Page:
Reinforcing the Establishment of a Multi-Polar World System
Multilateralism and the establishment of a multi-polar world order has been one of the focuses of the organisation- an alternative that its members have proposed to challenge the existing international system. In this context, it is important to bring long term allies of the West such as Turkey into the fold.
The participation of Turkey– a long term western ally and NATO member in a non-Western organisation’s event such as BRICS summit has therefore reinforced the perception of multipolarity as advocated by its members.
Diversification of Foreign Policy Interests
Until recently Turkey as a NATO member had pursued a pro-Euro-Atlantic foreign policy. But the erosion in Turkey- US relations and the deferment of its European Union membership has strengthened Turkey's moves towards diversification of its foreign policy interests. US’ imposition of sanctions against two top Turkish government officials over the detention of an American pastor held on espionage charges, its strong condemnation of the killings of Palestinian civilians after the inauguration of the US Embassy at Jerusalem amidst protests in Gaza strip, US’ support to Kurdish People’s Protection Unit (YPG) which is an affiliation with PKK and Syrian Democratic Forces (SDF) in Manjib and its stand during the Kurdish crisis against Turkey, call for imposition of Countering America's Adversaries Through Sanctions Act (CAASTA) sanctions after Turkey signed the S-400 missile deal with Russia and imposition of steel tariffs to highlight a few has led to a deterioration in relations. Turkey’s growing proximity for Russia and its efforts along with Iran and Syria to resolve the Syrian crisis are also factors at play.
Domestic considerations have also induced Turkey to diversify its foreign policy given its current economic crisis. ‘In 2017, the value of Turkey’s exports to the five BRICS countries totalled $7.3 billion, whereas its imports from the BRICS countries amounted to $53.4 billion’. BRICS offers a significant market potential for Turkish products.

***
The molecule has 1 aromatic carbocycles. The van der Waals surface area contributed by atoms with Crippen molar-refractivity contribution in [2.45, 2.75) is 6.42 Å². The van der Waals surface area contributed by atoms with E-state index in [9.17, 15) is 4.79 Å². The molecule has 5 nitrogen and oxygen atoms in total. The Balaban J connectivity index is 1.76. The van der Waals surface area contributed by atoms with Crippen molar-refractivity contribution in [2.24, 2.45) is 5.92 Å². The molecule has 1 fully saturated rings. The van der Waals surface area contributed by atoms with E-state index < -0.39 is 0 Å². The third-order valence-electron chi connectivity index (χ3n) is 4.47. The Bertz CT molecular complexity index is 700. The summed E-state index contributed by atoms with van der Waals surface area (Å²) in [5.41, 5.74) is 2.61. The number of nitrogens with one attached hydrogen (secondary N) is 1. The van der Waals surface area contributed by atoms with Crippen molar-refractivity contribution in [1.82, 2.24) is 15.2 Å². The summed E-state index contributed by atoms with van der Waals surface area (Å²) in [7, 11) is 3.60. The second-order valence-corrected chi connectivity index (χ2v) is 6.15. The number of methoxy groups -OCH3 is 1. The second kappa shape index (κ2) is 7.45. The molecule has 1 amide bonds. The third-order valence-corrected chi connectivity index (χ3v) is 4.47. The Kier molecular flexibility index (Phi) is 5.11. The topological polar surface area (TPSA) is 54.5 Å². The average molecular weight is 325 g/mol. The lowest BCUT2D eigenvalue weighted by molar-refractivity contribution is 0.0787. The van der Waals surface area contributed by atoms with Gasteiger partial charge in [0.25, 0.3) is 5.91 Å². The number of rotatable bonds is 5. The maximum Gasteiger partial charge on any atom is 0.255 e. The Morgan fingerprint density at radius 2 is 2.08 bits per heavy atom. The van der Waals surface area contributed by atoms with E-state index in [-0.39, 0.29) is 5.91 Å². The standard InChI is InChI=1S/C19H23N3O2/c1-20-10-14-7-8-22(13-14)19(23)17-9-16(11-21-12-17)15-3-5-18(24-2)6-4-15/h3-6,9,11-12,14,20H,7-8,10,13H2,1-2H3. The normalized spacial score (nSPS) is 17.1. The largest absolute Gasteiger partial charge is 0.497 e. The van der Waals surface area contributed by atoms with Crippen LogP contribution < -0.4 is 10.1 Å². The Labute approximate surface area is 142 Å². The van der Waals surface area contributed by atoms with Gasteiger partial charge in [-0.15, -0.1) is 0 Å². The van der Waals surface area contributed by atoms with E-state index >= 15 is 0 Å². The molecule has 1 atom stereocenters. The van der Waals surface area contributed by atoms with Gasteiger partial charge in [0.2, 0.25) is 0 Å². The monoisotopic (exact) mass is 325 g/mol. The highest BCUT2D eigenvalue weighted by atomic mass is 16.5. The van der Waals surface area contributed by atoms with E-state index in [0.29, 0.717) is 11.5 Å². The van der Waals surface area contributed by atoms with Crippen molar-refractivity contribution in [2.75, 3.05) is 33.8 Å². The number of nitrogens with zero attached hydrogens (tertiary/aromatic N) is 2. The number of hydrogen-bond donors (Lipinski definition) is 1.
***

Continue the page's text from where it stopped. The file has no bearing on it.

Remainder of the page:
In conclusion, Turkey will explore the opportunities that BRICS throws up. Inevitably, Turkey will seek to balance its relations with the US and Western allies as its engagement with these long term partners are too important to be ignored. In brief, with reference to the current geopolitical calculus, it stands to reason that the participation of Turkey in BRICS summit has enhanced the country’s role and influence further as a global entity beyond its regional footprint.
* The Authoress, Research Fellow, Indian Council of World Affairs, New Delhi.
Disclaimer: The views expressed are that of the Researcher and not of the Council.
1“BRICS in Africa: Collaboration for Inclusive Growth and Shared Prosperity in the 4th Industrial Revolution, 10TH BRICS SUMMIT JOHANNESBURG DECLARATION”, SANDTON CONVENTION CENTRE JOHANNESBURG, SOUTH AFRICA 25 TO 27 JULY 2018 http://www.brics2018.org.za/sites/default/files/Documents/JOHANNESBURG%20DECLARATION%20-%2026%20JULY%202018%20as%20at%2007h11.pdf
2“Turkey in intense cooperation with Africa”, Anadolu Agency, 10 February 2018. https://www.aa.com.tr/en/africa/turkey-in-intense-cooperation-with-africa-/1059565